[It] is a safe prediction that in the next 50 years, schools and universities will change more and more drastically than they have since they assumed their present form more than 300 years ago when they reorganized themselves around the printed book. What will force these changes is, in part, new technology, such as computers, videos, and telecasts via satellite; in part the demands of a knowledge-based society in which organized learning must become a lifelong process for knowledge workers; and in part new theory about how human beings learn. (p. 97)

Is there hope? Of course. But only if those leading our institutions of higher education do what is known in the business world as "answer the mail." In the last analysis, the challenge facing higher education is a simple one: be responsive and adapt to changed conditions or take a trip to the boneyard. The choice should be an easy one.


Morris, K. (1999, May 10). The reincarnation of Mike Milken. Business Week, 92-104. Retrieved 17 June 1999 from the World Wide Web:

Drucker, P. (1992, September-October). The new society of organizations. Harvard Business Review, 95-104.

Lenzner, R., & Johnson, S. S. (1997, March 10). Seeing things are they really are. Forbes. Retrieved 17 June 1999 from the World Wide Web:

Synder, T. D. (1998). Digest of education statistics (NCES Publication No. 1999036). Washington, DC: U.S. Government Printing Office.


Critical Reviews

Critic I

Publishable -- as a commentary.

Enjoyable reading and thought provoking. There should be contextual researches and literary framework references for the sections on Teaching and Learning, Relative Economic Value, and Change in the Offing as there are in the section about Some Conjecture. Also, more explanations, descriptions of the Forms of Feasibility, and again other research frameworks to support the assertions of the article.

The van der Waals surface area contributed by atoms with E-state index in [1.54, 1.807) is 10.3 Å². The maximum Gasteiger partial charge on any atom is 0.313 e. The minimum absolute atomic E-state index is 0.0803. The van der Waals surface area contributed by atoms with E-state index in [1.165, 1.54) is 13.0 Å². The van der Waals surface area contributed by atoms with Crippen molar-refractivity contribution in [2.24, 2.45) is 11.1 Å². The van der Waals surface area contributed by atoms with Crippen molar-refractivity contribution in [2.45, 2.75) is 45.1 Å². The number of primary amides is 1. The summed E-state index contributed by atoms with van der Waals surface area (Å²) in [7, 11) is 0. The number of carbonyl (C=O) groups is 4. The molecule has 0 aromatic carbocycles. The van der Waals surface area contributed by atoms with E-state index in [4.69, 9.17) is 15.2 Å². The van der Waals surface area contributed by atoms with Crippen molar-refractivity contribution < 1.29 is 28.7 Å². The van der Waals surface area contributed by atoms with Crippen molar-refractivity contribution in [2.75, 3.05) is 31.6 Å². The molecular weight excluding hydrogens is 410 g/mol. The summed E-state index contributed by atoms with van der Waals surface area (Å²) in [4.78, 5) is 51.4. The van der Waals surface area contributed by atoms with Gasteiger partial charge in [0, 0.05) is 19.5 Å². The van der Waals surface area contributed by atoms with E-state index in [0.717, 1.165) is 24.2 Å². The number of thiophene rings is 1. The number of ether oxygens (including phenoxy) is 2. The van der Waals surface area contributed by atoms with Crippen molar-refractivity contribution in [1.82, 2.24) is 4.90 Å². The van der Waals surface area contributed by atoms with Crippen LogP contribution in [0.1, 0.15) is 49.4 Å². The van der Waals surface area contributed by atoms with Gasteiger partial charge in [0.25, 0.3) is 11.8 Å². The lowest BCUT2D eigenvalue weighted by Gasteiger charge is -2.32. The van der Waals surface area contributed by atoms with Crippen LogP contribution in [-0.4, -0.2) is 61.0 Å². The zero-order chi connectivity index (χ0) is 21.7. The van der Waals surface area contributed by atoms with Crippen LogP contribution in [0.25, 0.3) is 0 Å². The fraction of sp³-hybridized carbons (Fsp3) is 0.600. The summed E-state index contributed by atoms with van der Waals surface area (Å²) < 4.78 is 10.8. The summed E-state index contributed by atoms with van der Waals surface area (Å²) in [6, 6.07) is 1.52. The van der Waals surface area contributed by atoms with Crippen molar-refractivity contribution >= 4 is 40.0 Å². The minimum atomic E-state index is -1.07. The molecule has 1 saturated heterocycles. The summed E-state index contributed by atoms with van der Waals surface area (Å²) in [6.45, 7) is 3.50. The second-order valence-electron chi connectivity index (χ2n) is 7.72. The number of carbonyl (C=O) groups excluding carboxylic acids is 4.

Critic AA

Taken as a whole, this article restates many of the ongoing points of debate that can be found in earlier discussions of the future directions of distance education, without offering anything particularly new or insightful. The change in style and tone from semi-formal in the early sections to almost casual toward the end cheapens the author's message and conclusions.

The section on "Teaching and Learning" offers some interesting observations, although these observations might be hotly debated by many. If we accept the author's premise that independent learning correlates to age, why then should we accept the premise that adult learners will seek distance education opportunities?

"Sorting Things Out" raises an important issue that is often neglected - how to identify courses that are suited to a distance delivery method, and matching the method to the nature of the course content. The author, however, simply restates this idea without suggesting any framework or decision criteria that should be applied.

"Feasibility" dismisses technical and operational feasibility as unimportant issues. Many would argue that these issues will come back to haunt many of the institutions that are making sizeable investments in these areas without adequately assessing the financial feasibility or truly understanding their potential market.

"Relative Economic Value" raises the interesting question of perceived value of a distance education degree. As the author states, this is an area that deserves further inquiry. Missing in the author's analysis, however, is any mention of the value of distance education to prospective students who may NOT be interested in pursuing a degree. What percentage of distance education students are registering for courses that fill a particular educational, certification, or training need, as opposed to pursuing a degree? Where do organizations that grant only certifications fit into the picture? What about WGU's assessment approach versus traditional credit hour/seat time criteria?

As the article currently stands, I would not recommend it for publication. Based on the above comments, and those of other reviewers, perhaps the article can be revised. It seems to offer little, however, that has not been stated more convincingly elsewhere in the literature.

Critic X